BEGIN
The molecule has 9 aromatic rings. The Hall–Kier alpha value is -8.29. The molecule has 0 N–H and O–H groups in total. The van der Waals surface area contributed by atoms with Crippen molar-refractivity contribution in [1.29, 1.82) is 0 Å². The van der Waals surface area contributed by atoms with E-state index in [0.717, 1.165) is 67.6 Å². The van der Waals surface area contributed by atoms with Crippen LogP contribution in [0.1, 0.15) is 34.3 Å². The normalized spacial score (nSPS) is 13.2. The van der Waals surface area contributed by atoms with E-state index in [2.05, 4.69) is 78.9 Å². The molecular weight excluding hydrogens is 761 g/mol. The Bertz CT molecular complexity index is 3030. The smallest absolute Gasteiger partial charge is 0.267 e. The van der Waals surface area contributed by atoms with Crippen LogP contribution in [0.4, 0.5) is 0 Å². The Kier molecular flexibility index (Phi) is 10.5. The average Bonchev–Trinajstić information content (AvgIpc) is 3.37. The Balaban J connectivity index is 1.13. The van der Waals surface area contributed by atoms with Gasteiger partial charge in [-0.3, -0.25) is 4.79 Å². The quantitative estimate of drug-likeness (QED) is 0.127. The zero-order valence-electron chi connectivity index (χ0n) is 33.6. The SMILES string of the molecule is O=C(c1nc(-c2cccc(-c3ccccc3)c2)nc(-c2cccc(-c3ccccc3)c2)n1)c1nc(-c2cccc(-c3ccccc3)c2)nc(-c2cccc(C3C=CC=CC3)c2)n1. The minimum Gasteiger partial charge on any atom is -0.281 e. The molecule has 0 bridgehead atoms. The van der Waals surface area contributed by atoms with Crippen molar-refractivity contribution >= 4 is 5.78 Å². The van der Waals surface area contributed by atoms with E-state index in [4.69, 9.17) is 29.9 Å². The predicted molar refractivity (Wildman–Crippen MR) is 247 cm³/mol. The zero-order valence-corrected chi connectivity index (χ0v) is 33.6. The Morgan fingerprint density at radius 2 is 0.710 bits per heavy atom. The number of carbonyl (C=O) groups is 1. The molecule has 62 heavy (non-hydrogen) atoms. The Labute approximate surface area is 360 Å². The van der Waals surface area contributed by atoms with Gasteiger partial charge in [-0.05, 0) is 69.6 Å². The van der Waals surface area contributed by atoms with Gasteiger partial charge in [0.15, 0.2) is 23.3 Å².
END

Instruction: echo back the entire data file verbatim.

The molecule has 9 aromatic rings. The Hall–Kier alpha value is -8.29. The molecule has 0 N–H and O–H groups in total. The van der Waals surface area contributed by atoms with Crippen molar-refractivity contribution in [1.29, 1.82) is 0 Å². The van der Waals surface area contributed by atoms with E-state index in [0.717, 1.165) is 67.6 Å². The van der Waals surface area contributed by atoms with Crippen LogP contribution in [0.1, 0.15) is 34.3 Å². The normalized spacial score (nSPS) is 13.2. The van der Waals surface area contributed by atoms with E-state index in [2.05, 4.69) is 78.9 Å². The molecular weight excluding hydrogens is 761 g/mol. The Bertz CT molecular complexity index is 3030. The smallest absolute Gasteiger partial charge is 0.267 e. The van der Waals surface area contributed by atoms with Crippen LogP contribution in [0.4, 0.5) is 0 Å². The Kier molecular flexibility index (Phi) is 10.5. The average Bonchev–Trinajstić information content (AvgIpc) is 3.37. The Balaban J connectivity index is 1.13. The van der Waals surface area contributed by atoms with Gasteiger partial charge in [-0.3, -0.25) is 4.79 Å². The quantitative estimate of drug-likeness (QED) is 0.127. The zero-order valence-electron chi connectivity index (χ0n) is 33.6. The SMILES string of the molecule is O=C(c1nc(-c2cccc(-c3ccccc3)c2)nc(-c2cccc(-c3ccccc3)c2)n1)c1nc(-c2cccc(-c3ccccc3)c2)nc(-c2cccc(C3C=CC=CC3)c2)n1. The minimum Gasteiger partial charge on any atom is -0.281 e. The molecule has 0 bridgehead atoms. The van der Waals surface area contributed by atoms with Crippen molar-refractivity contribution >= 4 is 5.78 Å². The van der Waals surface area contributed by atoms with E-state index in [4.69, 9.17) is 29.9 Å². The predicted molar refractivity (Wildman–Crippen MR) is 247 cm³/mol. The zero-order valence-corrected chi connectivity index (χ0v) is 33.6. The Morgan fingerprint density at radius 2 is 0.710 bits per heavy atom. The number of carbonyl (C=O) groups is 1. The molecule has 62 heavy (non-hydrogen) atoms. The Labute approximate surface area is 360 Å². The van der Waals surface area contributed by atoms with Gasteiger partial charge in [-0.05, 0) is 69.6 Å². The van der Waals surface area contributed by atoms with Gasteiger partial charge in [0.15, 0.2) is 23.3 Å².